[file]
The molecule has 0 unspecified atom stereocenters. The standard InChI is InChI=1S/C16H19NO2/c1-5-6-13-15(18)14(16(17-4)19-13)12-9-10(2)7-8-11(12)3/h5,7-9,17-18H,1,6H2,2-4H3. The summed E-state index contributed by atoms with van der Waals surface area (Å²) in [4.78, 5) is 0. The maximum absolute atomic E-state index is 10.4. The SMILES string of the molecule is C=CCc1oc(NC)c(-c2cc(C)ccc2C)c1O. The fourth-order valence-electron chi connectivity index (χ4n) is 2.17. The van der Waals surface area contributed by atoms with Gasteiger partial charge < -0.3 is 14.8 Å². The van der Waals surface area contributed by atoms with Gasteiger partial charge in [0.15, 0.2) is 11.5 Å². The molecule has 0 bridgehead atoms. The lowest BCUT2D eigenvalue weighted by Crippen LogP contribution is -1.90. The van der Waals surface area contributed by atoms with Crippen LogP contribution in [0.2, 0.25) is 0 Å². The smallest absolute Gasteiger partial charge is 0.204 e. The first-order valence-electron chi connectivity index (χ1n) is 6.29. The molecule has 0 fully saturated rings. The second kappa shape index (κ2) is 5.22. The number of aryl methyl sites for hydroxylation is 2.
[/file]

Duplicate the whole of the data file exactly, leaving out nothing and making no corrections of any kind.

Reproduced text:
The molecule has 0 unspecified atom stereocenters. The standard InChI is InChI=1S/C16H19NO2/c1-5-6-13-15(18)14(16(17-4)19-13)12-9-10(2)7-8-11(12)3/h5,7-9,17-18H,1,6H2,2-4H3. The summed E-state index contributed by atoms with van der Waals surface area (Å²) in [4.78, 5) is 0. The maximum absolute atomic E-state index is 10.4. The SMILES string of the molecule is C=CCc1oc(NC)c(-c2cc(C)ccc2C)c1O. The fourth-order valence-electron chi connectivity index (χ4n) is 2.17. The van der Waals surface area contributed by atoms with Gasteiger partial charge < -0.3 is 14.8 Å². The van der Waals surface area contributed by atoms with Gasteiger partial charge in [0.15, 0.2) is 11.5 Å². The molecule has 0 bridgehead atoms. The lowest BCUT2D eigenvalue weighted by Crippen LogP contribution is -1.90. The van der Waals surface area contributed by atoms with Crippen LogP contribution in [0.2, 0.25) is 0 Å². The smallest absolute Gasteiger partial charge is 0.204 e. The first-order valence-electron chi connectivity index (χ1n) is 6.29. The molecule has 0 fully saturated rings. The second kappa shape index (κ2) is 5.22. The number of aryl methyl sites for hydroxylation is 2.